An Old Video Game Controller On Even Older Computer

For those of us not old enough to remember, and also probably living in the States, there was a relatively obscure computer built by Microsoft in the early 80s that had the strong Commodore/Atari vibe of computers that were produced before PCs took over. It was known as the MSX and only saw limited release in the US, although was popular in Japan and elsewhere. If you happen to have one of these and you’d like to play some video games on it, though, there’s now a driver (of sorts) for SNES controllers.

While the usefulness of this hack for others may not help too many people, the simplicity of the project is elegant for such “ancient” technology. The project takes advantage of some quirks in BASIC for reading a touch-pad digitizer connected to the joystick port using the SPI protocol. This is similar enough to the protocol used by NES/SNES controllers that it’s about as plug-and-play as 80s and 90s hardware can get. From there, the old game pad can be used for anything that the MSX joystick could be used for.

We’ve seen a handful of projects involving the MSX, so while it’s not as popular as Apple or Commodore, it’s not entirely forgotten, either. In fact, this isn’t even the first time someone has retrofitted a newer gaming controller to an MSX: the Wii Nunchuck already works for these machines.

13 thoughts on “An Old Video Game Controller On Even Older Computer

  1. there were quite a few MSX machines, which back in the day, referred to the expansion port.

    Sony, Panasonic, Toshiba all made MSX machines.

    I might still have a synthesiser module in “the stuff”

  2. Microsoft didn’t push MSX in the western hemisphere because their big money maker here was MS-DOS on the IBM’s and clones that were already a big thing for two years before MSX was released in 1983.

    The chances of MSX making any headway over here via other channels were dashed by the video game *and* micro computer crash of 1983. IBM and clones and the apple ][ line, and Commodore, were the survivors, with the IBM platform and Apple having the largest chunk of the market. All the others still around by the end of 1983 would soon be gone.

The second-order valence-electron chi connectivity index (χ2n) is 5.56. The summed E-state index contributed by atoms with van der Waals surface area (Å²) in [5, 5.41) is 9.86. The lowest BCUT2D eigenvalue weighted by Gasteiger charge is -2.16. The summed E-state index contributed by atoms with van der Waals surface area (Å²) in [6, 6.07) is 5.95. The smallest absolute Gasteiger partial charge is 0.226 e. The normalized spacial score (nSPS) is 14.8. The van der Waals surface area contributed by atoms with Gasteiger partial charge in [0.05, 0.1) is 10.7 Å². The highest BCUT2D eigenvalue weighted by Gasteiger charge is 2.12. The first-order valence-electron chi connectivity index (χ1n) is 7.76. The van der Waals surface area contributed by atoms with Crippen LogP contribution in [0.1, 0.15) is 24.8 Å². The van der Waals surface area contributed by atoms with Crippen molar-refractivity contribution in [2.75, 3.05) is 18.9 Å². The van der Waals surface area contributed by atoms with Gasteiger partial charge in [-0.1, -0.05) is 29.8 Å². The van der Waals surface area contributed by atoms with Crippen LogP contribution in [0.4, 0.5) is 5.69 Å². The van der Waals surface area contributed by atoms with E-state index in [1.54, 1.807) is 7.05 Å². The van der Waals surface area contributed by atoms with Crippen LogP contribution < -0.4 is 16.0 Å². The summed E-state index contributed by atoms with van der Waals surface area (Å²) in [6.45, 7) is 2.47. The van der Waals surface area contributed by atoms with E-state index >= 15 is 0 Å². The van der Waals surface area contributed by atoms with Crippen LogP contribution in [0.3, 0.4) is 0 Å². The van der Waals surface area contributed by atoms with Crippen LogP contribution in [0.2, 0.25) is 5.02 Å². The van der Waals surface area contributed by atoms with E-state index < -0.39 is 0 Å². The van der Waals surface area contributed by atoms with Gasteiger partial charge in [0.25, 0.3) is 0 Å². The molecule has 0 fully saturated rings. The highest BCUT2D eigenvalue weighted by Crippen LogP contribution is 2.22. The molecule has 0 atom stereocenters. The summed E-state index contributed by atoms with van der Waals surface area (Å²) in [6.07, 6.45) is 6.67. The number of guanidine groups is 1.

I blame Commodore for starting an unsustainable price war. They pretty much cut their own throat while eliminating most of their competitors.

    1. 64s were selling well into the late 80s. The last one rolled off the line in 1994 (as did the last Apple II).

      Commodore’s problem was keeping the talent needed to design the next big thing. The designers of the 64 and Amiga left the company shortly after the release of each.

    2. In 1983 Apple was a small blip, they sold 420K computers, IBM 1.3Mil, Commodore 2Mil.
      Apple was in schools, not homes, this ‘Apple was big in the eighties’ thing is a very recent hipster fad.

      Commodore didnt die due to prices, they were making steady profit on every computer sold, they screwed up management. Tramiel afair lost 100Mil buying up a chain of malls (of all the things!) just to sell them at a loss a year later. He also played games with distribution chain, directly fucked over partners and dealers instead of supporting ecosystem. Then we get egos (Gould) and clueless idiots (Ali). If all of that didnt happen Commodore would live at least 2-3 more years(until Quake) on technology and user base alone.

      1. Well yah, by 83 the market saw the Apple II as a 5 year old machine, despite updates, and Apple had been teasing their next gen machine for a year or two, so fence sitters were waiting for that rather than buy an out of date Apple II.

      2. Heck… Even quake could have been targeted for the Amiga ranges of the 1200 and onwards should the platform had proven more popular at the time.

        The world would’ve been a better place if the alternative was commodore instead of (cr)Apple as the Shiny expensive crud Co!
        Except what commodore could have achieved may have been better than Apple.


        Now to post on another relevant comment-wall about how great Apple is….

      3. Most of the revisionist history is coming from people that didn’t even live through that time in the market. I used to repair Apple computers for schools in the 90s and I was a pre-teen kid then. We had several rooms of broken machines because IT people at the district would not touch them. I never saw one being sent off for repair.

        Schools and Libraries were their market. The colleges had Intel based machines. At home as time when by we had an 8088, 286, 386 and TRS-80s. The only reason schools had them was because they got them almost for free, and had a solid educational segment backing them. Somewhere out there is a warehouse full of dead Apple ][/GS computers.

  3. My Sony MSX had many useful advanced features for it’s time.
    GenLock capability to overlay graphics on video signal.
    IR remote built in. Both receiving AND sending to control other devices.
    Board BASIC library with most the IR and Video functions built-in.

    Quite a feature set for a very low price.

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